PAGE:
Our coach tour is similar to the breezy hop-on-hop-off bus tours the world over, sans the hop-on-hop-off bit. Our first halt, a brief one, is at Queen’s Staircase, considered one of the world’s top 10 outdoor staircases. With one step for each year of Queen Victoria’s reign, the top of the 65-step limestone staircase offers a spectacular view of the surrounds. A few of us with athletic agility decide not to saddle ourselves with our photography equipments, but just make a dash for the head of the stairway to savour the breathtaking vistas.

Fort Fincastle, a short walk from the Queen’s Staircase, is a 126-feet-high fort built in 1793. While the fort is not in itself spectacular, it accords us a spellbinding lookout from where we capture Nassau’s magnificent landscape on our lens. Souvenir shops selling a variety of goods line the road to the fort which supposedly never witnessed a battle, and doubled up later as a lighthouse, and then as a signal tower.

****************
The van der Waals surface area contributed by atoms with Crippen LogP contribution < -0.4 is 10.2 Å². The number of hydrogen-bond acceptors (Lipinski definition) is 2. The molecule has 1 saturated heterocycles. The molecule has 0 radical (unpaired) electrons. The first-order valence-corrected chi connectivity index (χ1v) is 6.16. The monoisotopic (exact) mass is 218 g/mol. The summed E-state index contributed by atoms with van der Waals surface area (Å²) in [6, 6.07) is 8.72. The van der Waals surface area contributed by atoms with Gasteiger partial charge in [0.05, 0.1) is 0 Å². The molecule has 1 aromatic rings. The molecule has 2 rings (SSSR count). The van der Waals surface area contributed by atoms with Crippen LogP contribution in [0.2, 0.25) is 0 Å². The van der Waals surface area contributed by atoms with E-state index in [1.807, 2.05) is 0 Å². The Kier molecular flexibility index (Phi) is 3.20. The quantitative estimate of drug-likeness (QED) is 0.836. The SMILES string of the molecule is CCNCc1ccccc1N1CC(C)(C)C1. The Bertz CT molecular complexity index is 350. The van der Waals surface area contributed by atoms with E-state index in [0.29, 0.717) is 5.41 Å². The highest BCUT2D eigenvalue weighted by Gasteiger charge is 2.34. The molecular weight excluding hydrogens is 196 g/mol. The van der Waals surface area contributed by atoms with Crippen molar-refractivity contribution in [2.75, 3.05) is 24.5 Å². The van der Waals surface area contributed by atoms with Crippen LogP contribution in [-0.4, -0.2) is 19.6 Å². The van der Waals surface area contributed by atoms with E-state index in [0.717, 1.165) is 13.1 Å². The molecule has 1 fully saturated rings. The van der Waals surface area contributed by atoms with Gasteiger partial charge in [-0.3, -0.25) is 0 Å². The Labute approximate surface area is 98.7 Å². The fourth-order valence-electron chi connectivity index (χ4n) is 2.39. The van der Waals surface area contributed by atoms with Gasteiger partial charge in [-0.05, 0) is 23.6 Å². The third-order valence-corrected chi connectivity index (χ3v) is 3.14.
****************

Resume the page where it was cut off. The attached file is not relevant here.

We skim past Fort Charlotte, Nassau’s largest of three colonial forts, and the nearby five-acre Ardastra Gardens, a conservation centre and home to over 300 animals representing a wide variety of the Bahamas’s natural inhabitants. Having arrived late, we narrowly miss the world-famous Marching Flamingo Show in the Gardens. The Botanical Garden in the neighbourhood, a lush 18-acre sprawl, is home to over 600 species of tropical and water plants. We are told that it is a popular venue for weddings, parties and Nassau’s annual Dog Show in March and the International Food Festival in October.

Having had an overview of Nassau, we head towards Paradise Island, which is connected to Nassau by a toll bridge. Once known as Hog Island, Paradise Island is a bustling region, an upscale resort area. Originally the private home of Huntington Hartford, it’s today a fantasy island enticing tourists by the drove for its world-class gaming and gambling attractions.

Three handsomely sculpted horses in galloping mode appear to be in sync with the rhythmic gushing of water from the fountain at the entrance to the Atlantis, an awe-inspiring structure. The edifice takes our breath away with its magnificent décor, unique murals, sculptures, casinos, restaurants and waterscape in Aquaventure. We zip through the Dig, an underground maze of corridors with viewing tanks ridden with marine life, to discover the secrets of the lost city of Atlantis, and catch a glimpse of the Atlantic bottlenose dolphins and sea lions at play.